Pet Planning in Your Estate Plan
If you have a family pet, you probably spend a considerable amount of time and money on your pet. You also likely think of your pet as a member of the family and treated as such on a daily basis. Have you ever stopped to consider what will happen to your family pet if something happens to you? The Coral Gables pet planning attorneys at Stivers Law explain why pet owners should always include pet planning in their comprehensive estate plan.
Americans and Their Pets
We treat domesticated animals very differently in the United States than they are treated in most other countries. Not only do we own more domestic animals, but we consider them to be part of the family. In fact, according to the American Pets Products Association (APPA), about 70 percent of American households have at least one pet and collectively we spent almost $110 billion a year on our pets. Not only do we spend money on gifts for our pets, but almost half of American pet owners spend the same amount of money or more on their pets’ healthcare as they do on their own.
A shocking number of dogs and cats end up in shelters, however, each year because of the death or incapacity of their human owner. The harsh reality is that when tragedy strikes in the form of death or serious illness, family members and friends often forget about the family pet or worse still, intentionally abandon the pet.
Pet Planning Can Help
To prevent your family pet from winding up in a shelter, and to ensure that your pet will be cared for according to your wishes, you need to include pet planning in your estate plan. There are several ways to do this, including:
- Verbal Agreement. People frequently make the mistake of relying on nothing more than a verbal agreement with a family member or friend to care for their pet in the event of their death or disability. There are numerous problems with this option. First, there is no legal way to enforce the agreement. Second, although you may not view your pet as your property, the law does, and a verbal agreement does not legally transfer ownership. Finally, a verbal agreement does not provide a funding method for the continued care and maintenance of your pet.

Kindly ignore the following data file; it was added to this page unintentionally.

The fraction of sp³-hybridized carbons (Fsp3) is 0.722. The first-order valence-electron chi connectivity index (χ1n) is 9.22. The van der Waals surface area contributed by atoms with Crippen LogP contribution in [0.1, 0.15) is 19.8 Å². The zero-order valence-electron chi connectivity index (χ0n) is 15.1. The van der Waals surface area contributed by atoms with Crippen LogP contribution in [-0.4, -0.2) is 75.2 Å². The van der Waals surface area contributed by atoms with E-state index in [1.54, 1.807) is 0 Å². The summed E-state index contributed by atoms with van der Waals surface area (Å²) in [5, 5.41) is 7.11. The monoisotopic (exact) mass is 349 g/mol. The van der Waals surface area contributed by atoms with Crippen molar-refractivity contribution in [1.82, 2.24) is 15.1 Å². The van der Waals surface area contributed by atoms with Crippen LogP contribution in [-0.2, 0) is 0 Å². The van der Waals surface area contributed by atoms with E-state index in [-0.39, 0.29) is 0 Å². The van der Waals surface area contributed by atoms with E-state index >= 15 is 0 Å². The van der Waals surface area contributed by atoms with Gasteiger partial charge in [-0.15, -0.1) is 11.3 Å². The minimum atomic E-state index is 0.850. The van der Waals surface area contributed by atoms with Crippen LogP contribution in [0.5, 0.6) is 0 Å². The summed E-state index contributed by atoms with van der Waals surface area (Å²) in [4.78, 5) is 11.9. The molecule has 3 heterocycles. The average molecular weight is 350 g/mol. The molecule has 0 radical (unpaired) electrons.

- Gifting in a Last Will and Testament. Using a Will to “gift” your pet to a designated caregiver does resolve the issue of the legal transfer of ownership; however, it does not legally obligate your caregiver to take over the care and maintenance of your pet nor does it provide a satisfactory funding method. You can also gift funds that are intended to be used to care for your pet; however, once gifted in a Will, the funds become the property of the beneficiary to do with as he/she pleases. In addition, gifting a pet in a Will does not address the possibility of your incapacity because the terms of a Will only become relevant upon your death.
- Pet Trust. A pet trust resolves all the issues found in the other options. A pet trust operates just like any other trust, requiring you to name a Trustee to oversee the administration of the trust and allowing you to transfer “property” into the trust. The funds you use to fund the trust can be used to care for your pet according to your wishes which can be expressed in the terms of the trust. Unlike a Will, a trust can cover the possibility of your incapacity as well as your death. Most importantly, using a trust means that everything is legally enforceable.
The pet planning attorneys at Stivers Law can help you protect and provide for your beloved family pet by incorporating a pet planning component into your existing estate plan. Contact our office today by calling 305-456-3255 or filling out our online contact form.